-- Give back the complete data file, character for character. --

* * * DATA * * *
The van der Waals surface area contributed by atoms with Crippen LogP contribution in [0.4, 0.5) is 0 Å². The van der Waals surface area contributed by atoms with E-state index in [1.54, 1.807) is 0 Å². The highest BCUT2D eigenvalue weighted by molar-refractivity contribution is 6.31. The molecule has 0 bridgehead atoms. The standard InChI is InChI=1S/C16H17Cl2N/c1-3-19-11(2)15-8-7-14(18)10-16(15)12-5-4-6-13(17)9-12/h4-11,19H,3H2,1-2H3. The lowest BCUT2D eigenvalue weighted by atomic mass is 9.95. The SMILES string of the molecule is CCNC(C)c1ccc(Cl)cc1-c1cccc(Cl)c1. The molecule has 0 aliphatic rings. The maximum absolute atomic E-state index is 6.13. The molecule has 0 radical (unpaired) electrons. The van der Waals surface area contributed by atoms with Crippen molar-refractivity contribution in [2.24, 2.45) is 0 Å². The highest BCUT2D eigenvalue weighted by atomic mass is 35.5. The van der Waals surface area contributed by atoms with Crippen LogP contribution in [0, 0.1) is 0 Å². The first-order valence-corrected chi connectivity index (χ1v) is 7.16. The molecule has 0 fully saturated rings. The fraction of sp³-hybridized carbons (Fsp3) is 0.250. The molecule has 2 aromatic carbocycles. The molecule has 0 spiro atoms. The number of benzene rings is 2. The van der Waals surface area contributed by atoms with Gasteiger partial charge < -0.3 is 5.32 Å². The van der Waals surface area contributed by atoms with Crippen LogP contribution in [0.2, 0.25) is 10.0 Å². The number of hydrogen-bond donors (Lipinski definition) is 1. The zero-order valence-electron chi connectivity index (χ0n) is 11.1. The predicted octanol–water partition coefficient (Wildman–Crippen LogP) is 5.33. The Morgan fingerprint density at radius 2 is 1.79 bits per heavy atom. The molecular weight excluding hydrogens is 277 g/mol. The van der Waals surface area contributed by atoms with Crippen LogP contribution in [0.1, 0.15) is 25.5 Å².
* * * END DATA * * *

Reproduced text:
The van der Waals surface area contributed by atoms with Crippen LogP contribution in [0.4, 0.5) is 0 Å². The van der Waals surface area contributed by atoms with E-state index in [1.54, 1.807) is 0 Å². The highest BCUT2D eigenvalue weighted by molar-refractivity contribution is 6.31. The molecule has 0 bridgehead atoms. The standard InChI is InChI=1S/C16H17Cl2N/c1-3-19-11(2)15-8-7-14(18)10-16(15)12-5-4-6-13(17)9-12/h4-11,19H,3H2,1-2H3. The lowest BCUT2D eigenvalue weighted by atomic mass is 9.95. The SMILES string of the molecule is CCNC(C)c1ccc(Cl)cc1-c1cccc(Cl)c1. The molecule has 0 aliphatic rings. The maximum absolute atomic E-state index is 6.13. The molecule has 0 radical (unpaired) electrons. The van der Waals surface area contributed by atoms with Crippen molar-refractivity contribution in [2.24, 2.45) is 0 Å². The highest BCUT2D eigenvalue weighted by atomic mass is 35.5. The van der Waals surface area contributed by atoms with Crippen LogP contribution in [0, 0.1) is 0 Å². The first-order valence-corrected chi connectivity index (χ1v) is 7.16. The molecule has 0 fully saturated rings. The fraction of sp³-hybridized carbons (Fsp3) is 0.250. The molecule has 2 aromatic carbocycles. The molecule has 0 spiro atoms. The number of benzene rings is 2. The van der Waals surface area contributed by atoms with Gasteiger partial charge < -0.3 is 5.32 Å². The van der Waals surface area contributed by atoms with Crippen LogP contribution in [0.2, 0.25) is 10.0 Å². The number of hydrogen-bond donors (Lipinski definition) is 1. The zero-order valence-electron chi connectivity index (χ0n) is 11.1. The predicted octanol–water partition coefficient (Wildman–Crippen LogP) is 5.33. The Morgan fingerprint density at radius 2 is 1.79 bits per heavy atom. The molecular weight excluding hydrogens is 277 g/mol. The van der Waals surface area contributed by atoms with Crippen LogP contribution in [0.1, 0.15) is 25.5 Å².